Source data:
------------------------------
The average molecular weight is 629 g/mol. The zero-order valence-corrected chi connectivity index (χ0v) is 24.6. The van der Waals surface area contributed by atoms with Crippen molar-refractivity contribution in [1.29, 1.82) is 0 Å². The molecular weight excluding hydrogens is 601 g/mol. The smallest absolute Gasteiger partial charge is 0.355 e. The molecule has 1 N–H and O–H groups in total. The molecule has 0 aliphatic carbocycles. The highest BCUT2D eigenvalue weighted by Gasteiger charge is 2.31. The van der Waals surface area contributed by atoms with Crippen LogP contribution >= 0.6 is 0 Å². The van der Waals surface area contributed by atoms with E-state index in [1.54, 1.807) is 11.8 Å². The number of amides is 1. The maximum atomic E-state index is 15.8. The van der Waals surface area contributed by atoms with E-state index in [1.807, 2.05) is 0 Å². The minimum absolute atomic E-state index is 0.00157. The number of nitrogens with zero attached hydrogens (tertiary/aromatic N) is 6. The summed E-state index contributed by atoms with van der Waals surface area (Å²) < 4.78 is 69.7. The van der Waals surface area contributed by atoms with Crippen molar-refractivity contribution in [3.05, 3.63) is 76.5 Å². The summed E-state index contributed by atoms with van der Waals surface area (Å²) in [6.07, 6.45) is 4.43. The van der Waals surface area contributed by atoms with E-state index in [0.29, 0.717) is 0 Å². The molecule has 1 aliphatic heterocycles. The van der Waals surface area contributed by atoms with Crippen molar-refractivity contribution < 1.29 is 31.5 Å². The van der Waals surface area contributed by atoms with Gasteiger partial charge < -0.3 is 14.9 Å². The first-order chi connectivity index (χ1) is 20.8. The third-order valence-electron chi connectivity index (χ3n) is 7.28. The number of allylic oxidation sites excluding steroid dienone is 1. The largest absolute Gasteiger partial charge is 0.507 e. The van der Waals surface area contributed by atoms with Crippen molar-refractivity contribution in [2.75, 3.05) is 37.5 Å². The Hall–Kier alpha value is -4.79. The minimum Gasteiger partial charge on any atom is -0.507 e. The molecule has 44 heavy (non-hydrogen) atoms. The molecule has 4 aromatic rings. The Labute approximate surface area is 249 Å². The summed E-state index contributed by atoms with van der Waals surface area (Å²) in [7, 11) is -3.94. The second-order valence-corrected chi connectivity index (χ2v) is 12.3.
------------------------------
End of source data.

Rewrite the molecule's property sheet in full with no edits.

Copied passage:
The average molecular weight is 629 g/mol. The zero-order valence-corrected chi connectivity index (χ0v) is 24.6. The van der Waals surface area contributed by atoms with Crippen molar-refractivity contribution in [1.29, 1.82) is 0 Å². The molecular weight excluding hydrogens is 601 g/mol. The smallest absolute Gasteiger partial charge is 0.355 e. The molecule has 1 N–H and O–H groups in total. The molecule has 0 aliphatic carbocycles. The highest BCUT2D eigenvalue weighted by Gasteiger charge is 2.31. The van der Waals surface area contributed by atoms with Crippen LogP contribution >= 0.6 is 0 Å². The van der Waals surface area contributed by atoms with E-state index in [1.54, 1.807) is 11.8 Å². The number of amides is 1. The maximum atomic E-state index is 15.8. The van der Waals surface area contributed by atoms with E-state index in [1.807, 2.05) is 0 Å². The minimum absolute atomic E-state index is 0.00157. The number of nitrogens with zero attached hydrogens (tertiary/aromatic N) is 6. The summed E-state index contributed by atoms with van der Waals surface area (Å²) < 4.78 is 69.7. The van der Waals surface area contributed by atoms with Crippen molar-refractivity contribution in [3.05, 3.63) is 76.5 Å². The summed E-state index contributed by atoms with van der Waals surface area (Å²) in [6.07, 6.45) is 4.43. The van der Waals surface area contributed by atoms with E-state index in [0.29, 0.717) is 0 Å². The molecule has 1 aliphatic heterocycles. The van der Waals surface area contributed by atoms with Crippen molar-refractivity contribution < 1.29 is 31.5 Å². The van der Waals surface area contributed by atoms with Gasteiger partial charge < -0.3 is 14.9 Å². The first-order chi connectivity index (χ1) is 20.8. The third-order valence-electron chi connectivity index (χ3n) is 7.28. The number of allylic oxidation sites excluding steroid dienone is 1. The largest absolute Gasteiger partial charge is 0.507 e. The van der Waals surface area contributed by atoms with Crippen molar-refractivity contribution in [2.75, 3.05) is 37.5 Å². The Hall–Kier alpha value is -4.79. The minimum Gasteiger partial charge on any atom is -0.507 e. The molecule has 44 heavy (non-hydrogen) atoms. The molecule has 4 aromatic rings. The Labute approximate surface area is 249 Å². The summed E-state index contributed by atoms with van der Waals surface area (Å²) in [7, 11) is -3.94. The second-order valence-corrected chi connectivity index (χ2v) is 12.3.